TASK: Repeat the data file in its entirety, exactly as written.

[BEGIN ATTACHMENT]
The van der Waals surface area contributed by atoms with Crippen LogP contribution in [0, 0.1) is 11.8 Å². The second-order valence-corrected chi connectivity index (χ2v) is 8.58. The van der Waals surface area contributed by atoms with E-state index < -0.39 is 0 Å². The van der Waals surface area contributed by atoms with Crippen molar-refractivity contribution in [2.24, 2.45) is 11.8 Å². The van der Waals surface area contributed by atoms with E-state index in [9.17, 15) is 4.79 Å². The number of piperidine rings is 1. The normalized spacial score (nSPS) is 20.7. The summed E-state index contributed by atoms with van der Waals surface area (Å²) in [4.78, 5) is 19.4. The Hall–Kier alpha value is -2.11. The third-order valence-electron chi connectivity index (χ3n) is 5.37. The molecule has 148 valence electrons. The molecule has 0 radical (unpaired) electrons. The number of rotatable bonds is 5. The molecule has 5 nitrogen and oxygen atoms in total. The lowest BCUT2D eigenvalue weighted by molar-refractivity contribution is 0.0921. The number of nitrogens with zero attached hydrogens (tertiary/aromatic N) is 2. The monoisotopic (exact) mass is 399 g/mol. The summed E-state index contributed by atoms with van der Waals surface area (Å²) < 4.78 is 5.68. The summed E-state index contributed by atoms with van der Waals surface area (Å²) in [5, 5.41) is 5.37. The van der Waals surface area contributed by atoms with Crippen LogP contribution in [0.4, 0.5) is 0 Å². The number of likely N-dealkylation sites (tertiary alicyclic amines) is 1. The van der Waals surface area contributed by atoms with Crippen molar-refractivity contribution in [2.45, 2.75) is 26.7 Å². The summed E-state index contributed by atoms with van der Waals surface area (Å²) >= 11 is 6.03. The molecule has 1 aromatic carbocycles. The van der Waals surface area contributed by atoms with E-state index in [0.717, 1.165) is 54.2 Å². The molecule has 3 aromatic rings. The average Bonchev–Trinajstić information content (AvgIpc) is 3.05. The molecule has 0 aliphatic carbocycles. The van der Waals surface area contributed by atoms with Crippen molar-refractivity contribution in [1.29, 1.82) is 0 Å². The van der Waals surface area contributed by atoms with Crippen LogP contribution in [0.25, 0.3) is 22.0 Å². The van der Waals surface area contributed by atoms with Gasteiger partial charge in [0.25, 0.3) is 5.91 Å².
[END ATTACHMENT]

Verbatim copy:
The van der Waals surface area contributed by atoms with Crippen LogP contribution in [0, 0.1) is 11.8 Å². The second-order valence-corrected chi connectivity index (χ2v) is 8.58. The van der Waals surface area contributed by atoms with E-state index < -0.39 is 0 Å². The van der Waals surface area contributed by atoms with Crippen molar-refractivity contribution in [2.24, 2.45) is 11.8 Å². The van der Waals surface area contributed by atoms with E-state index in [9.17, 15) is 4.79 Å². The number of piperidine rings is 1. The normalized spacial score (nSPS) is 20.7. The summed E-state index contributed by atoms with van der Waals surface area (Å²) in [4.78, 5) is 19.4. The Hall–Kier alpha value is -2.11. The third-order valence-electron chi connectivity index (χ3n) is 5.37. The molecule has 148 valence electrons. The molecule has 0 radical (unpaired) electrons. The number of rotatable bonds is 5. The molecule has 5 nitrogen and oxygen atoms in total. The lowest BCUT2D eigenvalue weighted by molar-refractivity contribution is 0.0921. The number of nitrogens with zero attached hydrogens (tertiary/aromatic N) is 2. The monoisotopic (exact) mass is 399 g/mol. The summed E-state index contributed by atoms with van der Waals surface area (Å²) < 4.78 is 5.68. The summed E-state index contributed by atoms with van der Waals surface area (Å²) in [5, 5.41) is 5.37. The van der Waals surface area contributed by atoms with Crippen LogP contribution in [0.4, 0.5) is 0 Å². The number of likely N-dealkylation sites (tertiary alicyclic amines) is 1. The van der Waals surface area contributed by atoms with Crippen molar-refractivity contribution in [2.45, 2.75) is 26.7 Å². The summed E-state index contributed by atoms with van der Waals surface area (Å²) >= 11 is 6.03. The molecule has 1 aromatic carbocycles. The van der Waals surface area contributed by atoms with E-state index in [0.717, 1.165) is 54.2 Å². The molecule has 3 aromatic rings. The average Bonchev–Trinajstić information content (AvgIpc) is 3.05. The molecule has 0 aliphatic carbocycles. The van der Waals surface area contributed by atoms with Crippen molar-refractivity contribution in [1.29, 1.82) is 0 Å². The van der Waals surface area contributed by atoms with Crippen LogP contribution in [0.25, 0.3) is 22.0 Å². The van der Waals surface area contributed by atoms with Gasteiger partial charge in [0.25, 0.3) is 5.91 Å².